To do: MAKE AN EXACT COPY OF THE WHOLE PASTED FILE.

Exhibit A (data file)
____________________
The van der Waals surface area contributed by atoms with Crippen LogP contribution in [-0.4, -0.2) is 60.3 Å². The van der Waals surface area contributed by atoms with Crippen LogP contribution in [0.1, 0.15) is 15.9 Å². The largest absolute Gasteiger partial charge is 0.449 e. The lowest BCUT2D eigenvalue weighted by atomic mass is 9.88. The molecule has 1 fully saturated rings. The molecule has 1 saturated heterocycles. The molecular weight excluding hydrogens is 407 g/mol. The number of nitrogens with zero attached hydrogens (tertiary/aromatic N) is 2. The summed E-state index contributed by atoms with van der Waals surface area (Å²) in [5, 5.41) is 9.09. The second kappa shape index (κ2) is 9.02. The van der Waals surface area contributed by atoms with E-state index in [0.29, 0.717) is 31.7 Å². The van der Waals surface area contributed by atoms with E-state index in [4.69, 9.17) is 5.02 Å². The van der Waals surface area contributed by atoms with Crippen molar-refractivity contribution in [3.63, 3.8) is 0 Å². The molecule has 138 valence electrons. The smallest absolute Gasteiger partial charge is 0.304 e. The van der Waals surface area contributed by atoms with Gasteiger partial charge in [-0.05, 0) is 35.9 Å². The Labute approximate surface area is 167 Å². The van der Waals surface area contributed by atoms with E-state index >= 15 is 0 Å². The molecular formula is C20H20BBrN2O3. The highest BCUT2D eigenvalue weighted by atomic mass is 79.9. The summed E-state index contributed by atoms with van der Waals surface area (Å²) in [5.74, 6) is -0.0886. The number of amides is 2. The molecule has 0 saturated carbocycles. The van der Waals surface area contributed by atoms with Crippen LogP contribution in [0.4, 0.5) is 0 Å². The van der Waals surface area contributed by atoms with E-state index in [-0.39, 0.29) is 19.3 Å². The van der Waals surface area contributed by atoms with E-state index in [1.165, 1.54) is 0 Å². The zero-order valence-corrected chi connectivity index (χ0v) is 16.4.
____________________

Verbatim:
The van der Waals surface area contributed by atoms with Crippen LogP contribution in [-0.4, -0.2) is 60.3 Å². The van der Waals surface area contributed by atoms with Crippen LogP contribution in [0.1, 0.15) is 15.9 Å². The largest absolute Gasteiger partial charge is 0.449 e. The lowest BCUT2D eigenvalue weighted by atomic mass is 9.88. The molecule has 1 fully saturated rings. The molecule has 1 saturated heterocycles. The molecular weight excluding hydrogens is 407 g/mol. The number of nitrogens with zero attached hydrogens (tertiary/aromatic N) is 2. The summed E-state index contributed by atoms with van der Waals surface area (Å²) in [5, 5.41) is 9.09. The second kappa shape index (κ2) is 9.02. The van der Waals surface area contributed by atoms with E-state index in [0.29, 0.717) is 31.7 Å². The van der Waals surface area contributed by atoms with E-state index in [4.69, 9.17) is 5.02 Å². The van der Waals surface area contributed by atoms with Crippen molar-refractivity contribution in [3.63, 3.8) is 0 Å². The molecule has 138 valence electrons. The smallest absolute Gasteiger partial charge is 0.304 e. The van der Waals surface area contributed by atoms with Gasteiger partial charge in [-0.05, 0) is 35.9 Å². The Labute approximate surface area is 167 Å². The van der Waals surface area contributed by atoms with E-state index >= 15 is 0 Å². The molecular formula is C20H20BBrN2O3. The highest BCUT2D eigenvalue weighted by atomic mass is 79.9. The summed E-state index contributed by atoms with van der Waals surface area (Å²) in [5.74, 6) is -0.0886. The number of amides is 2. The molecule has 0 saturated carbocycles. The van der Waals surface area contributed by atoms with Crippen LogP contribution in [0.4, 0.5) is 0 Å². The van der Waals surface area contributed by atoms with E-state index in [-0.39, 0.29) is 19.3 Å². The van der Waals surface area contributed by atoms with E-state index in [1.165, 1.54) is 0 Å². The zero-order valence-corrected chi connectivity index (χ0v) is 16.4.